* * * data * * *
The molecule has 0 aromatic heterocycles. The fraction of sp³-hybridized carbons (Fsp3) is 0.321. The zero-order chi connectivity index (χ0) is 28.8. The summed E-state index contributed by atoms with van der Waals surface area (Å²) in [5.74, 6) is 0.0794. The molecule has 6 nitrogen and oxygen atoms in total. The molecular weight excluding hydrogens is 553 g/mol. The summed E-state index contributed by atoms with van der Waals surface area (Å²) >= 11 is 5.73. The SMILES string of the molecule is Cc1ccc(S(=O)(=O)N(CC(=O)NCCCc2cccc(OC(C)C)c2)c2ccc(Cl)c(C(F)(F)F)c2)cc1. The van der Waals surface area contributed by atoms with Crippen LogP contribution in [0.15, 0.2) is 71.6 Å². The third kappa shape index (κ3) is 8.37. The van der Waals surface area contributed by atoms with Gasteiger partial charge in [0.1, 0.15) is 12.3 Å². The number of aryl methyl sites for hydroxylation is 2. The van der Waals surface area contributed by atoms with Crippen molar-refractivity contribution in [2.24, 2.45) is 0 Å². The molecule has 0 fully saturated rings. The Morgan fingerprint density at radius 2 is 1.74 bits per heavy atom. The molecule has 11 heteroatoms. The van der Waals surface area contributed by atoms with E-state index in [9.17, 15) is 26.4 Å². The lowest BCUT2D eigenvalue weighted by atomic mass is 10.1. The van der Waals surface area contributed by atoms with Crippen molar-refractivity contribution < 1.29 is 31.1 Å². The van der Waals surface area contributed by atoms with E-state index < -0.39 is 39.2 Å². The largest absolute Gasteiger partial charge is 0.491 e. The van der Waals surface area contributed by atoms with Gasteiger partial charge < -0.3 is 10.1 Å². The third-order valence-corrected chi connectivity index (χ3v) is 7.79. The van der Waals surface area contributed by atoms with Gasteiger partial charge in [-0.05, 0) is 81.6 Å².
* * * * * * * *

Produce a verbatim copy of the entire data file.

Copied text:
The molecule has 0 aromatic heterocycles. The fraction of sp³-hybridized carbons (Fsp3) is 0.321. The zero-order chi connectivity index (χ0) is 28.8. The summed E-state index contributed by atoms with van der Waals surface area (Å²) in [5.74, 6) is 0.0794. The molecule has 6 nitrogen and oxygen atoms in total. The molecular weight excluding hydrogens is 553 g/mol. The summed E-state index contributed by atoms with van der Waals surface area (Å²) >= 11 is 5.73. The SMILES string of the molecule is Cc1ccc(S(=O)(=O)N(CC(=O)NCCCc2cccc(OC(C)C)c2)c2ccc(Cl)c(C(F)(F)F)c2)cc1. The van der Waals surface area contributed by atoms with Crippen LogP contribution in [0.15, 0.2) is 71.6 Å². The third kappa shape index (κ3) is 8.37. The van der Waals surface area contributed by atoms with Gasteiger partial charge in [0.1, 0.15) is 12.3 Å². The number of aryl methyl sites for hydroxylation is 2. The van der Waals surface area contributed by atoms with Crippen molar-refractivity contribution in [2.24, 2.45) is 0 Å². The molecule has 0 fully saturated rings. The Morgan fingerprint density at radius 2 is 1.74 bits per heavy atom. The molecule has 11 heteroatoms. The van der Waals surface area contributed by atoms with E-state index in [9.17, 15) is 26.4 Å². The lowest BCUT2D eigenvalue weighted by atomic mass is 10.1. The van der Waals surface area contributed by atoms with Crippen molar-refractivity contribution < 1.29 is 31.1 Å². The van der Waals surface area contributed by atoms with E-state index < -0.39 is 39.2 Å². The largest absolute Gasteiger partial charge is 0.491 e. The van der Waals surface area contributed by atoms with Gasteiger partial charge < -0.3 is 10.1 Å². The third-order valence-corrected chi connectivity index (χ3v) is 7.79. The van der Waals surface area contributed by atoms with Gasteiger partial charge in [-0.05, 0) is 81.6 Å².